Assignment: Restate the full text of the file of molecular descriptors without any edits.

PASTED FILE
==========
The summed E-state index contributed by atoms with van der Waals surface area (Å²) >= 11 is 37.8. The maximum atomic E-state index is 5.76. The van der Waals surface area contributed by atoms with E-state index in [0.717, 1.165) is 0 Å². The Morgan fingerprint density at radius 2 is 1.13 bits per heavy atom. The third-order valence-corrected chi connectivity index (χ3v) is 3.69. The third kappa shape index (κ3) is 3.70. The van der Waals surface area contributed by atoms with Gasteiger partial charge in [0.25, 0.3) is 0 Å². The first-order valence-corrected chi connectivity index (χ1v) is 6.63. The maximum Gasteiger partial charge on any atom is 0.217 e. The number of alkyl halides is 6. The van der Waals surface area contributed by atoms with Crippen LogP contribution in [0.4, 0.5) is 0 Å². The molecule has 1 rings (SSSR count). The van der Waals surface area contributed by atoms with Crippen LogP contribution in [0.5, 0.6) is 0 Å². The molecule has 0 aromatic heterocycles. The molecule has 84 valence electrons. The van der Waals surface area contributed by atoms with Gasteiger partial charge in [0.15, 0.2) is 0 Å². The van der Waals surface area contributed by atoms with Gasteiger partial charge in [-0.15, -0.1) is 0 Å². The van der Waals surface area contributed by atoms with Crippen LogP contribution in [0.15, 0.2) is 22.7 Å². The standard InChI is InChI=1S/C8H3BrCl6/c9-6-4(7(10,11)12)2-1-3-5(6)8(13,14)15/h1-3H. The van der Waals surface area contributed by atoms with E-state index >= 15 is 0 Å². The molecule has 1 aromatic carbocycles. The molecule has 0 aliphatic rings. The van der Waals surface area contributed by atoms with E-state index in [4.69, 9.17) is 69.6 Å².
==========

The summed E-state index contributed by atoms with van der Waals surface area (Å²) >= 11 is 37.8. The maximum atomic E-state index is 5.76. The van der Waals surface area contributed by atoms with E-state index in [0.717, 1.165) is 0 Å². The Morgan fingerprint density at radius 2 is 1.13 bits per heavy atom. The third-order valence-corrected chi connectivity index (χ3v) is 3.69. The third kappa shape index (κ3) is 3.70. The van der Waals surface area contributed by atoms with Gasteiger partial charge in [0.25, 0.3) is 0 Å². The first-order valence-corrected chi connectivity index (χ1v) is 6.63. The maximum Gasteiger partial charge on any atom is 0.217 e. The number of alkyl halides is 6. The van der Waals surface area contributed by atoms with Crippen LogP contribution in [0.4, 0.5) is 0 Å². The molecule has 1 rings (SSSR count). The van der Waals surface area contributed by atoms with Crippen LogP contribution in [0.5, 0.6) is 0 Å². The molecule has 0 aromatic heterocycles. The molecule has 84 valence electrons. The van der Waals surface area contributed by atoms with Gasteiger partial charge in [0.15, 0.2) is 0 Å². The van der Waals surface area contributed by atoms with Gasteiger partial charge in [-0.15, -0.1) is 0 Å². The van der Waals surface area contributed by atoms with Crippen LogP contribution in [0.15, 0.2) is 22.7 Å². The standard InChI is InChI=1S/C8H3BrCl6/c9-6-4(7(10,11)12)2-1-3-5(6)8(13,14)15/h1-3H. The van der Waals surface area contributed by atoms with E-state index >= 15 is 0 Å². The molecule has 1 aromatic carbocycles. The molecule has 0 aliphatic rings. The van der Waals surface area contributed by atoms with E-state index in [4.69, 9.17) is 69.6 Å².